Origins, Part 3 – Whiskey Trippers And Flatheads
By Jonathan Ingram | Senior Writer
(Editor’s note: This is the third installment of a five-part series on the earliest days of stock car racing.)
The late Tim Flock, a two-time NASCAR Sprint Cup driving champion from Atlanta and a former whiskey tripper, always said stock car racing was born in nearby Dawsonville. “Some bootleggers got together to see who had the fastest car,” Flock maintained. “They bet on the cars and then they raced right out in the middle of a corn field.”
The voluble Flock, who briefly raced with a pet monkey named Jocko Flocko on board his car, was often given to colorful tales as a means to get his name and sport into the newspapers.
Bootleggers might have run their own races, but loosely organized stock car races among owners betting on their vehicles had been happening since Ransom E. Olds and Alexander Winton first raced their eponymous vehicles against the stopwatch on the sand in Florida in 1902 at the invitation of the managers of the Ormond Beach Hotel. Later, flag races among those testing one another’s cars and skills were run up and down the beach – using flags to mark the turnaround point.
There are some grains of truth to Flock’s story about the origin of stock car racing as an organized sport. It first reached what could be considered an epidemic scale during the Great Depression, which increased demand for low-cost entertainment and bootleg whiskey.
The attraction to racing stock cars found several strongholds in three distinct territories in the East in the late 1930’s. To the north was the mile oval and big grandstand of Langhorne in Pennsylvania. At the southern boundary were the shores of Daytona, scene of the Beach & Road Course. Midway in between stood the mile oval at Lakewood in Atlanta with its large hillside grandstands.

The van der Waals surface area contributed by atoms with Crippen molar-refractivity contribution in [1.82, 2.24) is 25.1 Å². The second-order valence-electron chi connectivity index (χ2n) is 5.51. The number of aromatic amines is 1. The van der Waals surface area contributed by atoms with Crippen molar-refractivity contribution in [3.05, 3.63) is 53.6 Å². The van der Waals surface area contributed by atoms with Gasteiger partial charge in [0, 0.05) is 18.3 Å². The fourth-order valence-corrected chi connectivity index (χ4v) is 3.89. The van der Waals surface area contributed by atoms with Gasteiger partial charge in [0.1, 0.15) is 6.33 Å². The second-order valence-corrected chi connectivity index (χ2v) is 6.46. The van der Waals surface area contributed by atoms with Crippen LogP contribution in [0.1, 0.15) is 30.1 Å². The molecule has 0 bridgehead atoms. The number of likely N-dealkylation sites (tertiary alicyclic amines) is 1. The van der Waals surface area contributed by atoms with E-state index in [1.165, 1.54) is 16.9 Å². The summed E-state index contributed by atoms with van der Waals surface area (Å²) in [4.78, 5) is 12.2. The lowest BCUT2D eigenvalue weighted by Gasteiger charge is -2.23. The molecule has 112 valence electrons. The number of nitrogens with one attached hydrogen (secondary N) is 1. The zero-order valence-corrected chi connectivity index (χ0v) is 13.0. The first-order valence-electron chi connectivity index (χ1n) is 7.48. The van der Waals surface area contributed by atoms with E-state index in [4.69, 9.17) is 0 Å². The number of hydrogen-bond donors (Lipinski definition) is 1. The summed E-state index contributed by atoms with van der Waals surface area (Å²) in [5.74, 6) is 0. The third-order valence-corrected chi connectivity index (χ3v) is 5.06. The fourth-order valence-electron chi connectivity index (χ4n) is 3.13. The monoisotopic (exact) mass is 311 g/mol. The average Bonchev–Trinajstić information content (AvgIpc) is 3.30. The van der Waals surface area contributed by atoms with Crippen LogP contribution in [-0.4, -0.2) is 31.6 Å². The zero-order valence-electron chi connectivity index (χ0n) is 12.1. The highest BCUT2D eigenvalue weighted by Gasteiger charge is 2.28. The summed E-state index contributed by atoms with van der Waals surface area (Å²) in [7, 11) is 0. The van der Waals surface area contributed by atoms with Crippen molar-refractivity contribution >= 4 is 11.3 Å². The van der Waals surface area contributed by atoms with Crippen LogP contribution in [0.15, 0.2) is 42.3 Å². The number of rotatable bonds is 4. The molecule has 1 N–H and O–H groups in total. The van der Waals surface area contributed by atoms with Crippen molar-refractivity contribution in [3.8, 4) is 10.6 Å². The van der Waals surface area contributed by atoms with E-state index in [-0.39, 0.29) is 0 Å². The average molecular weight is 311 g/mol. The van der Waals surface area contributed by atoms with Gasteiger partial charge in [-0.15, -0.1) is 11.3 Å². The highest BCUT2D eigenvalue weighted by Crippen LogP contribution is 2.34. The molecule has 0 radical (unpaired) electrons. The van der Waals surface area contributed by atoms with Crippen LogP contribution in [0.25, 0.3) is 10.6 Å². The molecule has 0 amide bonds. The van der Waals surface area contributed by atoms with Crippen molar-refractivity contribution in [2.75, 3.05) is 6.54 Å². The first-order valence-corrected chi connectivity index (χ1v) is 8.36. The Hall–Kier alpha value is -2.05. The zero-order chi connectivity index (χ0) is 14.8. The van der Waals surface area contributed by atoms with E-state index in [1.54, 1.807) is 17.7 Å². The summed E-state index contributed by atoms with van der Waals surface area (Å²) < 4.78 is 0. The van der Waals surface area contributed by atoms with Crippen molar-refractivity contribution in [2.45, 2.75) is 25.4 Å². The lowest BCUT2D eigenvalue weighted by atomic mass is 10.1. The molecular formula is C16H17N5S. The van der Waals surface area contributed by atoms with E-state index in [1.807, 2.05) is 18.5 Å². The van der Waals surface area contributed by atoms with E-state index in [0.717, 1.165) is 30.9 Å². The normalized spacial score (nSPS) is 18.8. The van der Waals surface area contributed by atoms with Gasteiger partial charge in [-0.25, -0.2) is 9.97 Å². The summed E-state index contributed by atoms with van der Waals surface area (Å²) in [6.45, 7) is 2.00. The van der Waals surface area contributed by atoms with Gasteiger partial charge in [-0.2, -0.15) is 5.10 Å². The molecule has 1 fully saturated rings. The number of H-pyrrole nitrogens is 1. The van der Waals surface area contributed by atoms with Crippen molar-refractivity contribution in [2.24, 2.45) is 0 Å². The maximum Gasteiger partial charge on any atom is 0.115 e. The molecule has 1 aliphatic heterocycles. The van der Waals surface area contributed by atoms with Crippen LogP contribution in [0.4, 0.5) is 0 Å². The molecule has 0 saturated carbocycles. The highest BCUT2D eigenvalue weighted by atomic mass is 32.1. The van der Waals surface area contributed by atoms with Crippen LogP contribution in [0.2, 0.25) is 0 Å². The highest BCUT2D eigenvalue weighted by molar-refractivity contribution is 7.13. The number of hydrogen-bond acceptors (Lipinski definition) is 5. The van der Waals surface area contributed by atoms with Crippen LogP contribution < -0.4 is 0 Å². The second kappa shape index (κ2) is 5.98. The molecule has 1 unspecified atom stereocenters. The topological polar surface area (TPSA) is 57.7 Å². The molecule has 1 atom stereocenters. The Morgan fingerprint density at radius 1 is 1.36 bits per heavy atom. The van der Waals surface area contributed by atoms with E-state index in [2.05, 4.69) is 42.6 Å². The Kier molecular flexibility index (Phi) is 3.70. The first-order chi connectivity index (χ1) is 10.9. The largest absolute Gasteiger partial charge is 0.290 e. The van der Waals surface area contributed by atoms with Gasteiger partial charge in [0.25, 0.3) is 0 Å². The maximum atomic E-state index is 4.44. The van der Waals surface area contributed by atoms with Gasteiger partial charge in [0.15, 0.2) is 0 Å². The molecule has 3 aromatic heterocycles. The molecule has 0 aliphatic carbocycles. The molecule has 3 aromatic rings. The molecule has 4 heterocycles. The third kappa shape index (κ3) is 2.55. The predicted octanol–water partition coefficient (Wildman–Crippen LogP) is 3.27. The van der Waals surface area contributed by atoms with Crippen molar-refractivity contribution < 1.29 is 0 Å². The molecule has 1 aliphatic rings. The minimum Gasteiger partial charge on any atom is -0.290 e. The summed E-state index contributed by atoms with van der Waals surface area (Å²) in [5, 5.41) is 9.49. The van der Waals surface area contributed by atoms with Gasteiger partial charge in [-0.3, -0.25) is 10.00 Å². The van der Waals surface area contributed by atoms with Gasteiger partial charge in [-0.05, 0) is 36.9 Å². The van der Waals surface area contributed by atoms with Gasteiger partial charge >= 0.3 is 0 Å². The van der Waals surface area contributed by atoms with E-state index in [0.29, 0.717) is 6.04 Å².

Although they were not necessarily the first to host competition for what were essentially street cars, these tracks had some things in common beyond being dangerous due to high speeds. Each comprised a major venue hosting races of 100 miles or more in length. All were close to large concentrations of Americans of Scottish-Irish, German or English descent and they were located in territories known for bootlegging.
As historian David Hackett Fischer documented, in addition to whiskey-making skills the Scottish-Irish transplanted a culture of honor to the Appalachians, including a warrior-like attitude that readily embraced violence in defense of territory. In the early days of settlement, the German and English immigrants in the Appalachians and adjoining lands further bolstered the Scottish-Irish culture by embracing it as a means of survival in an unforgiving environment.
When stock car racing arrived in the 1930’s, the issues surrounding the individual honor so prized by the Scottish-Irish pervaded the circumstances of the races. Amidst the bellowing cars, individual rank and territory were often in dispute. Danger was always at hand, violence never far away.
The sport quickly came to represent the sort of defiance that was a constant element of the Scottish-Irish culture of honor, which also helped drive the bootlegging trade. Stock car racing also sustained this culture’s emphasis on loyalty to kin and fondness for legend – the kind wrought by strength in the face of adversity and carried from one generation to the next by storytelling.
The presence of bootleggers who were defiant of the law and central authority such as Atlanta’s Raymond Parks, who entered cars at Daytona, Atlanta and Langhorne built by the legendary Red Vogt on Spring St. in Atlanta, was part of the gate appeal at these tracks. But the bootleggers alone were not sufficient to generate the full fields required for a race. Numerous cars were needed to meet the demands of ticket buyers, who expected a racing show and not just a hippodrome exhibition. Plus, promoters relied on entry fees as a way to help pay the purse.